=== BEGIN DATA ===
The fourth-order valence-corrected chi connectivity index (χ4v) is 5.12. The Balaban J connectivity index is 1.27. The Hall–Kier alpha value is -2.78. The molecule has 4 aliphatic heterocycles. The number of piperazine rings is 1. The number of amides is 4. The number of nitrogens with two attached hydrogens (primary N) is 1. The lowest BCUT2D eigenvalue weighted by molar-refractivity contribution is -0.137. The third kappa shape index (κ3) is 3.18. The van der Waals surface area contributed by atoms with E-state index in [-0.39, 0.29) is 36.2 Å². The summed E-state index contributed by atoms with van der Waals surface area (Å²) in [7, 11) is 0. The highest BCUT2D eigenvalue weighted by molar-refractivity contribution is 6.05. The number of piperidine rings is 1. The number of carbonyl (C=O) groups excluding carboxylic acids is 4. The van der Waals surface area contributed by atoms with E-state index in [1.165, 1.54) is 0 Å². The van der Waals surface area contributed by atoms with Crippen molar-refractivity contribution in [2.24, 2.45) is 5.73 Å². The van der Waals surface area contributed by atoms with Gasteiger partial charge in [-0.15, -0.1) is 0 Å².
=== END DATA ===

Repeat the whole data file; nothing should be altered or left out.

The fourth-order valence-corrected chi connectivity index (χ4v) is 5.12. The Balaban J connectivity index is 1.27. The Hall–Kier alpha value is -2.78. The molecule has 4 aliphatic heterocycles. The number of piperazine rings is 1. The number of amides is 4. The number of nitrogens with two attached hydrogens (primary N) is 1. The lowest BCUT2D eigenvalue weighted by molar-refractivity contribution is -0.137. The third kappa shape index (κ3) is 3.18. The van der Waals surface area contributed by atoms with E-state index in [-0.39, 0.29) is 36.2 Å². The summed E-state index contributed by atoms with van der Waals surface area (Å²) in [7, 11) is 0. The highest BCUT2D eigenvalue weighted by molar-refractivity contribution is 6.05. The number of piperidine rings is 1. The number of carbonyl (C=O) groups excluding carboxylic acids is 4. The van der Waals surface area contributed by atoms with E-state index in [1.165, 1.54) is 0 Å². The van der Waals surface area contributed by atoms with Crippen molar-refractivity contribution in [2.24, 2.45) is 5.73 Å². The van der Waals surface area contributed by atoms with Gasteiger partial charge in [-0.15, -0.1) is 0 Å².